by Daily Sabah with Agencies
Sep 16, 2015 12:00 am
EU ministers fail to agree to plan to distribute 120,000 refugees in yesterday's meeting amid opposition especially from Eastern European countries. Meanwhile, border checks and measures are being tightened across the bloc
European Union interior ministers failed to reach a unanimous agreement on Monday on a plan for binding quotas to relocate 120,000 refugees and take the strain off Greece, Italy and Hungary, officials said.
With Europe's 20-year-old Schengen passport-free zone creaking under the pressure, Austria and Slovakia said they would follow economic powerhouse Germany's lead in reinstating border controls to deal with the migrant flow. Poland said it was considering similar steps while the Netherlands said it would have "more patrols" on its borders. Long traffic jams built up on the German-Austrian border and refugees were left stranded on non-EU Serbia's side of the border with Hungary, in the latest chaotic scenes from the biggest such crisis in Europe since World War II.
Yet amid fierce opposition from Eastern Europe, the EU ministers failed to reach unanimous agreement on a plan to share out 120,000 refugees and ease the burden on frontline states from the tide of people fleeing war zones such as Syria and Afghanistan.
"Yes, not everyone is on board at the moment," Luxembourger Minister of Foreign and European Affairs Jean Asselborn told a press conference in Brussels, adding, however, that there was a "large majority" in favor and they would return to the issue in October. EU Migration, Home Affairs and Citizenship Commissioner Dimitris Avramopoulos added: "For our proposal on 120,000 we did not have the agreement we wanted." The ministers were holding emergency talks to discuss plans unveiled last week by European Commission President Jean-Claude Juncker to redistribute 120,000 refugees from overstretched Greece, Italy and Hungary. The plans face fierce opposition from many Eastern European member states.
The ministers did, however, formally agree to launch a plan first proposed in May to relocate 40,000 asylum seekers from Greece and Italy over the next two years, according to quotas suggested by the commission. Avramopoulos said there had been "very heated debates at a national and European level." "The commission is determined to take action. We will need another council meeting in the coming days," he said. The quotas can be passed by a qualified majority under complex EU rules, but that would show a sign of disunity that the bloc can ill afford. EU Vice President Frans Timmermans said the "numbers [being accepted] today are much too small," and warned of the growing risk to refugees as winter draws near.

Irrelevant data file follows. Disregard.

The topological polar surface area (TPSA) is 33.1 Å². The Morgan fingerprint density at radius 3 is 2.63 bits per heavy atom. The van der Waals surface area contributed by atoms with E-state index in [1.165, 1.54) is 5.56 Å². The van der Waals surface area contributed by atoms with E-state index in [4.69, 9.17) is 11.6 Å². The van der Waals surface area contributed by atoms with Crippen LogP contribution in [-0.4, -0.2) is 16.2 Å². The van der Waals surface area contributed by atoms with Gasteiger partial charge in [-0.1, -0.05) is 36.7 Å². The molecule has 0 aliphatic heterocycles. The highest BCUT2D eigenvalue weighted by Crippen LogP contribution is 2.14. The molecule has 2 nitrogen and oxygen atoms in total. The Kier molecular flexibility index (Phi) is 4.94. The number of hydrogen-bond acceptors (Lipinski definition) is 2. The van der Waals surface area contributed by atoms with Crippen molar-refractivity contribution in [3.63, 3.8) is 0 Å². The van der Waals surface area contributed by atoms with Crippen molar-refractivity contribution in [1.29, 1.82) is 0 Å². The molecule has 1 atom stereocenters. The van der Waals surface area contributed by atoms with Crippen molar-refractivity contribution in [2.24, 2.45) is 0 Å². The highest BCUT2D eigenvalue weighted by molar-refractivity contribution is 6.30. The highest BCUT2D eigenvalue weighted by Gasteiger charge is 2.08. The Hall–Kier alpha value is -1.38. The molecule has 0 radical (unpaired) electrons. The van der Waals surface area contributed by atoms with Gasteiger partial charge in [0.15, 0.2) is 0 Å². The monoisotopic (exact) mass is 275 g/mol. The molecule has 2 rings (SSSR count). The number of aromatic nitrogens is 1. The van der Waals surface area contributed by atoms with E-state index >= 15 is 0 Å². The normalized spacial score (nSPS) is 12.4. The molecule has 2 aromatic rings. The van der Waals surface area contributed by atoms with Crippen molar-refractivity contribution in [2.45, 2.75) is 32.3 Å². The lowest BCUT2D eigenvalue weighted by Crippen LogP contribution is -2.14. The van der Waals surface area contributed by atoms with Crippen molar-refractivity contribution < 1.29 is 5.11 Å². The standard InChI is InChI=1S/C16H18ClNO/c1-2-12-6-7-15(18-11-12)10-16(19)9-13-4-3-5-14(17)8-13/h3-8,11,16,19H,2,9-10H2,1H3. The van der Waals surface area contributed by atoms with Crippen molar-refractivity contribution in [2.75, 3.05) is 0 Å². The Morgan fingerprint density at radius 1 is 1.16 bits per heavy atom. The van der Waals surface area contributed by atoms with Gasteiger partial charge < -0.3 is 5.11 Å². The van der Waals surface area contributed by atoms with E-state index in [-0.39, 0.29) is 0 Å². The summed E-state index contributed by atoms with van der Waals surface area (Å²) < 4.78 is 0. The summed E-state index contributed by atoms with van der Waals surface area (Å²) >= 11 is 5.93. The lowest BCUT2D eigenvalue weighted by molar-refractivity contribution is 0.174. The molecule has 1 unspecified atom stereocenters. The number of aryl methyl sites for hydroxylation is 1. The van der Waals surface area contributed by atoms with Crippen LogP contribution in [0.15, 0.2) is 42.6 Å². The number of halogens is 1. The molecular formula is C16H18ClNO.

The European Union's executive, yesterday, called for an additional meeting of the 28 interior ministers before Oct. 8 when the bloc's nations are slated to find a solution on how to relocate about 120,000 refugees among individual member states.
Meanwhile, Hungarian authorities said they detained 60 migrants for attempting to illegally enter the country's southern border with Serbia by breaching a razor-wire fence. The detentions on Tuesday came as a set of new laws took effect meant to stop the huge flow of migrants through the country. According to the new legislation, it is a felony to cross or damage the 4-meter fence that the country has built along its southern border with Serbia.
The United Nations said yesterday it was "deeply disappointed" at the failure of European Union ministers to reach a final consensus on a plan to share the relocation of 120,000 refugees. "Decisive agreement is needed without further delay to address the needs, as is bold action based on solidarity from all member states," the U.N. High Commissioner for Refugees (UNHCR) said in a statement.
The International Organization for Migration (IOM) also said yesterday that it is predicting more deaths in the Aegean Sea and increased strains on Greece because of the EU's "indecision" about how to handle an influx of migrants and refugees to Europe. IOM spokesman Leonard Doyle said that decisions by some European countries to clamp down on travel across their borders might have a "domino effect" and affect countries like Greece where it is harder to stop refugees, many Syrian, from crossing from the Turkish coast. Some migrants have called an anti-human trafficking phone hotline set up by the IOM while they are treading water in the Aegean. Rights group Amnesty International also criticized the lack of an agreement, saying EU ministers had "once again dismally failed to show collective leadership and respond to the global refugee crisis."
The turmoil in the Middle East and the five-year war in Syria have led many people to flee the conflict in an attempt to seek security and shelter in more prosperous and peaceful countries, such as those in Europe. An estimated 464,876 migrants have now crossed the Mediterranean so far this year, up from 432,000 as of Friday, which already doubled the total for all of 2014, the IOM said. Some 72 migrants are believed to have died in the past few days trying to cross the water from Turkey to Greek islands, the IOM said.